Radeon Memory Visualizer – Quick Start

How to generate a memory trace

The first thing you will need to do is generate a memory trace. Currently, this is done via the Radeon Developer Panel. Read the documentation provided with this distribution for information on how to create a memory trace. This can be obtained from within the Radeon Developer Panel or from the link on the Radeon Memory Visualizer “Welcome” view. The documentation is also available online at: http://radeon-developer-panel.readthedocs.io/en/latest/

This documentation can also be found online at: http://radeon-memory-visualizer.readthedocs.io/en/latest/

Starting the Radeon Memory Visualizer

Start RadeonMemoryVisualizer.exe (this is the tool used to view memory trace data).

How to load a trace

There are a few ways to load a trace into RMV.

  1. Use the “File/Open trace” pull down menu, or the “File/Recent trace” pull down menu item.

Note that RMV is also capable of loading Radeon GPU Detective (.rgd) files. In order to view .rgd file names in the File open dialog box, be sure to select “RGD crash dump files (*.rgd)” in the file filter dropdown listbox. RGD files load all the same types of data as RMV files, however, they are opened in read-only mode (i.e., created snapshots are not saved).


  1. Go to the “Welcome” view and click on the “Open a Radeon Memory trace…”

  2. Go to the “Welcome” view and click on a trace that you have previously loaded in the Recent list.


  1. Go to the Recent traces view to see a full list of all your recent traces.

Notice that there is additional information provided for each trace when viewed in this pane, such as the date when the trace was last accessed. It is also possible to remove recent traces from the list using the “Remove from list” link button. Note that they will only be removed from the list; they won’t be deleted from the file system. There is also a link button, “Open file location” to open the folder where that trace file is on the disk.


  1. Drag and drop a memory trace file onto the Radeon Memory Visualizer executable, or onto an already open RMV instance.

The Radeon Memory Visualizer user interface

RMV uses the concepts of traces and snapshots. A trace is the file which has been loaded as described in the previous section. A memory trace file contains various memory-related events that happened on the GPU over time (memory allocations, deallocations, binding resources etc). A snapshot is the state of the GPU at a particular instance in time. Using snapshots, it is possible to examine which memory has been allocated and where resources can be found. It is also possible to compare snapshots to look for memory leaks. For example, a snapshot could be taken before starting a game level and another snapshot taken after completing the level. Ideally, the 2 snapshots should be the same.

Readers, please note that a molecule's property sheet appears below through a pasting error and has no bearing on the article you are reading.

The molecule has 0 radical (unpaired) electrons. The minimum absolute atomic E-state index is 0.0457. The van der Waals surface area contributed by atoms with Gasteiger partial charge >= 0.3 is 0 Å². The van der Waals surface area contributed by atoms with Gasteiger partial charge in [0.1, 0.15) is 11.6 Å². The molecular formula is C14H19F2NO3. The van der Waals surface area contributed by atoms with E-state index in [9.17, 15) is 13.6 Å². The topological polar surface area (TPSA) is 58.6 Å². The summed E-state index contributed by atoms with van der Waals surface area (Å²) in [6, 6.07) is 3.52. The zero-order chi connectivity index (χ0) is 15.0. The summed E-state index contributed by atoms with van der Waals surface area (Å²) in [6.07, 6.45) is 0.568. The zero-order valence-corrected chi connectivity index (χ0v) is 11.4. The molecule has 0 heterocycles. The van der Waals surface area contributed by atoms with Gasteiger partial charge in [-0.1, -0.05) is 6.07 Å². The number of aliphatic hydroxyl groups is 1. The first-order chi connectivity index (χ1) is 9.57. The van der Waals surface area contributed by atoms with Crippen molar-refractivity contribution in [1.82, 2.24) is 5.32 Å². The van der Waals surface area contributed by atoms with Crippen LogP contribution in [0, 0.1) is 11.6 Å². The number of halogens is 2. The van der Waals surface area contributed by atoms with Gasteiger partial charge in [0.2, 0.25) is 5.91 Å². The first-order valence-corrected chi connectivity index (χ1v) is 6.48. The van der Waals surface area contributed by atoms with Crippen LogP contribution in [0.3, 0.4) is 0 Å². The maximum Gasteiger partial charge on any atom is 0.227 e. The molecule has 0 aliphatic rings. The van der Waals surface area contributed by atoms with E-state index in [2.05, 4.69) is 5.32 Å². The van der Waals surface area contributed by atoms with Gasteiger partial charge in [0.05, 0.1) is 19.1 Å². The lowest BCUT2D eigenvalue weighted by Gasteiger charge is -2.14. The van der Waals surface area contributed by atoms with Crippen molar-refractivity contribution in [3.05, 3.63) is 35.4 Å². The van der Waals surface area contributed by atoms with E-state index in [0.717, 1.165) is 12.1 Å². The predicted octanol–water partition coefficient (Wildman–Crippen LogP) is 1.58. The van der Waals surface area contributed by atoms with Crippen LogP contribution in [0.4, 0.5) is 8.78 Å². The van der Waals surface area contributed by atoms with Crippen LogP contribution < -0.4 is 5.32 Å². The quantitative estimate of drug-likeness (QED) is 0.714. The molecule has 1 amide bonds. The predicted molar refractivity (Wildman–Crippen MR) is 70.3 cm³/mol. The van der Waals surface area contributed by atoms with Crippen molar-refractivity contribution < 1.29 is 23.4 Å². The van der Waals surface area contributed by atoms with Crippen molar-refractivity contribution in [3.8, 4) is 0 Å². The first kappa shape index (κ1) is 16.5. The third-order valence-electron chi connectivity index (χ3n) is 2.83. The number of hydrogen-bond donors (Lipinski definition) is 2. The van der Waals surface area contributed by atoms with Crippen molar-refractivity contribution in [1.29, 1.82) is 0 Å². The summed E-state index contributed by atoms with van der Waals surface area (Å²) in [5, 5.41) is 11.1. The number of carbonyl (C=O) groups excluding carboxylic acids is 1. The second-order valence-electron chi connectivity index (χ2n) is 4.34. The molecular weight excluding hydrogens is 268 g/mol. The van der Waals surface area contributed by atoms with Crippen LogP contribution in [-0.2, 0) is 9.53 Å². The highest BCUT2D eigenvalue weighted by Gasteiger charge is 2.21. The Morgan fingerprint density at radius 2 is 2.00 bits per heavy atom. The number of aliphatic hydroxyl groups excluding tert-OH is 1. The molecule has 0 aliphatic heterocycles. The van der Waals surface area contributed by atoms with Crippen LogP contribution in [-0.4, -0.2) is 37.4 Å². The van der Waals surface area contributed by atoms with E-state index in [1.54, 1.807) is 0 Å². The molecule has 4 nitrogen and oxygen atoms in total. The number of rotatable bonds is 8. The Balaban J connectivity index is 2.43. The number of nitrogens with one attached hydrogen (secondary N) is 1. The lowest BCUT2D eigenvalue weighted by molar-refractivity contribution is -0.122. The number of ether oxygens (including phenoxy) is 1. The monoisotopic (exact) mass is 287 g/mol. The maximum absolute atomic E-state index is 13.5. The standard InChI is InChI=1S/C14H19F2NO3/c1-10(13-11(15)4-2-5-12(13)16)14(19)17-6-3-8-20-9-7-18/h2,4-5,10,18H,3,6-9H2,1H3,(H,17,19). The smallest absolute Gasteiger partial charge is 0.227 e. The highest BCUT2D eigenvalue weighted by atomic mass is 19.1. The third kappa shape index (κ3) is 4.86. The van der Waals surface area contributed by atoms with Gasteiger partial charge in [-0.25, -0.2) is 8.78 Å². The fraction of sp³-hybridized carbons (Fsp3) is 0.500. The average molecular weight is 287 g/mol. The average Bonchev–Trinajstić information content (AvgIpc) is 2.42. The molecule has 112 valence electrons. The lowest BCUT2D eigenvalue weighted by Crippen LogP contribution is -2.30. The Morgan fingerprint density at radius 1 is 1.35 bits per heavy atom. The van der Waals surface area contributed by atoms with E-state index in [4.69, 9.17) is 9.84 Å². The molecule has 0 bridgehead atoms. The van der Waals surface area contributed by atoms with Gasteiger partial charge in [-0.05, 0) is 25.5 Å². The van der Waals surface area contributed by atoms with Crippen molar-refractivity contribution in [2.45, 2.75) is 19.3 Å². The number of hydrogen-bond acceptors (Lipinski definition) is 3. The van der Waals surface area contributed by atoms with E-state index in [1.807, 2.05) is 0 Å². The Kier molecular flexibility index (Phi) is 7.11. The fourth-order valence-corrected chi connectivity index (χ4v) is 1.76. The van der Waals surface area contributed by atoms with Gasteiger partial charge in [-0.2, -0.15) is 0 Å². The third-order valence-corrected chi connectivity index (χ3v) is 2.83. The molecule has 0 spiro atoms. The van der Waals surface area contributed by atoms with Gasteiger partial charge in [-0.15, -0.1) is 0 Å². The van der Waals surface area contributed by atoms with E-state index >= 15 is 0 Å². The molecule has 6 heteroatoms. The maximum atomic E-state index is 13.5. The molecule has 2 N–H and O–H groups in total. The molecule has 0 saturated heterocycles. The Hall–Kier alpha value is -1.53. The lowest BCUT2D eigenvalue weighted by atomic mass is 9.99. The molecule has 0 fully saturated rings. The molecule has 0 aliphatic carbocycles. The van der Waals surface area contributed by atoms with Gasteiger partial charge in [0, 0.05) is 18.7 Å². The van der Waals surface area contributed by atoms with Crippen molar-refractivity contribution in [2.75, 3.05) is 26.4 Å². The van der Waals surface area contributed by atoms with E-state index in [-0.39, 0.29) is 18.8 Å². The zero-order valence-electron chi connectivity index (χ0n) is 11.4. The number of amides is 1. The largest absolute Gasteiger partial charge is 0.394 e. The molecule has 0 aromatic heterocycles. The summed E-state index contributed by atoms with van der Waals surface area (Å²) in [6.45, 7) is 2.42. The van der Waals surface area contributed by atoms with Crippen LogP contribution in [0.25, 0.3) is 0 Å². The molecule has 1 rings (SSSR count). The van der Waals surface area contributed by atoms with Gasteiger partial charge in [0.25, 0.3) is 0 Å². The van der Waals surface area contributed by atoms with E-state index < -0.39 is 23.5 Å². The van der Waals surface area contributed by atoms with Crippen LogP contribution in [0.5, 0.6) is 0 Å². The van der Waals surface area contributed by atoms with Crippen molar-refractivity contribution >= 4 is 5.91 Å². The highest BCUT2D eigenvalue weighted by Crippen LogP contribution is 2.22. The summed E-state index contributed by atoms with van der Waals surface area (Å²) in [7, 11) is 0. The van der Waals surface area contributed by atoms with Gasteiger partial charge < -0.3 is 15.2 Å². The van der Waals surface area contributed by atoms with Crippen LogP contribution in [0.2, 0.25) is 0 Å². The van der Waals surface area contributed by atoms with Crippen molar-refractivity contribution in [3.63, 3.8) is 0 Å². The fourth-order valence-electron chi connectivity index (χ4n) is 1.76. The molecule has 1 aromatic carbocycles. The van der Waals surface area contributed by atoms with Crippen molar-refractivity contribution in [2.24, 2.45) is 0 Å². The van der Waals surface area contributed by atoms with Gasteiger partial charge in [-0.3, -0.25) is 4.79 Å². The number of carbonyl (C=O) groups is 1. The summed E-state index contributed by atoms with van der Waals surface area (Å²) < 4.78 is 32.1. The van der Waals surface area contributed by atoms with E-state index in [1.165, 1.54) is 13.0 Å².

There are four main menus in the Radeon Memory Visualizer and each may have a number of sub-windows..

  1. Start

    1. Welcome – Shows links to help documentation, and a list of recently opened traces, and a sample trace.

    2. Recent traces – Displays a list of the recently opened traces.

    3. About – Shows build information about RMV and useful links.

  2. Timeline

    Gives an overview of memory consumption over time. Allows for the viewing and creation of snapshots

  3. Snapshot

    1. Heap overview – Gives an overview of the heaps available and their associated properties

    2. Resource overview – Gives an overview of the total resources allocated and shows their relative sizes and types

    3. Allocation overview – Shows the resources within each allocation

    4. Resource list – Shows the properties for all the resource in all allocations

    5. Allocation explorer – Shows the resources within a chosen allocation

    6. Resource details – Display more information about a selected resource

  4. Compare

    1. Snapshot delta – Shows an overview of the differences between one snapshot and another

    2. Memory leak finder – Shows allocations from each snapshot and how those allocations intersect to help locate memory leaks